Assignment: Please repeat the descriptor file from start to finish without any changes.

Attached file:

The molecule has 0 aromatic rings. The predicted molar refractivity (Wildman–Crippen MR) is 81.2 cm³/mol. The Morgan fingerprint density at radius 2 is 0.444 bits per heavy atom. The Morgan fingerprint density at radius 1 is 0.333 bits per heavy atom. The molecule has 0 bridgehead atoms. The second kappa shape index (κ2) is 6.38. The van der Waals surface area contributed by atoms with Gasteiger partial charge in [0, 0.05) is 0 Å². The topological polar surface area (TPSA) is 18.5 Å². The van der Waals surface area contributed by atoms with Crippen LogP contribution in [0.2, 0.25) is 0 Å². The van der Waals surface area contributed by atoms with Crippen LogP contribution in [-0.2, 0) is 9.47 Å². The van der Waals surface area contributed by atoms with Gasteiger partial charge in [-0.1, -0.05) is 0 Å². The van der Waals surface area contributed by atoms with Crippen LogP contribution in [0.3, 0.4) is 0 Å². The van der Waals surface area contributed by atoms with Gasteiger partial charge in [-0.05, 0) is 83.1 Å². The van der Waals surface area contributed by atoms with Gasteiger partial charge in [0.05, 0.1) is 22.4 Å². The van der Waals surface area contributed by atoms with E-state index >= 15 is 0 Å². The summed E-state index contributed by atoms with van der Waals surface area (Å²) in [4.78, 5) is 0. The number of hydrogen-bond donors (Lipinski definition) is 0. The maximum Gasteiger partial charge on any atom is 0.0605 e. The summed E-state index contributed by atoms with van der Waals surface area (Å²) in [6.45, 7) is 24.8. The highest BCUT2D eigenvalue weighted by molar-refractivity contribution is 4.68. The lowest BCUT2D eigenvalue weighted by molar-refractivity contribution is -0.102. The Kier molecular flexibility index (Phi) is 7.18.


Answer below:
The molecule has 0 aromatic rings. The predicted molar refractivity (Wildman–Crippen MR) is 81.2 cm³/mol. The Morgan fingerprint density at radius 2 is 0.444 bits per heavy atom. The Morgan fingerprint density at radius 1 is 0.333 bits per heavy atom. The molecule has 0 bridgehead atoms. The second kappa shape index (κ2) is 6.38. The van der Waals surface area contributed by atoms with Gasteiger partial charge in [0, 0.05) is 0 Å². The topological polar surface area (TPSA) is 18.5 Å². The van der Waals surface area contributed by atoms with Crippen LogP contribution in [0.2, 0.25) is 0 Å². The van der Waals surface area contributed by atoms with Crippen LogP contribution in [-0.2, 0) is 9.47 Å². The van der Waals surface area contributed by atoms with Gasteiger partial charge in [-0.1, -0.05) is 0 Å². The van der Waals surface area contributed by atoms with Crippen LogP contribution in [0.3, 0.4) is 0 Å². The van der Waals surface area contributed by atoms with Gasteiger partial charge in [-0.05, 0) is 83.1 Å². The van der Waals surface area contributed by atoms with Gasteiger partial charge in [0.05, 0.1) is 22.4 Å². The van der Waals surface area contributed by atoms with E-state index >= 15 is 0 Å². The summed E-state index contributed by atoms with van der Waals surface area (Å²) in [4.78, 5) is 0. The number of hydrogen-bond donors (Lipinski definition) is 0. The maximum Gasteiger partial charge on any atom is 0.0605 e. The summed E-state index contributed by atoms with van der Waals surface area (Å²) in [6.45, 7) is 24.8. The highest BCUT2D eigenvalue weighted by molar-refractivity contribution is 4.68. The lowest BCUT2D eigenvalue weighted by molar-refractivity contribution is -0.102. The Kier molecular flexibility index (Phi) is 7.18.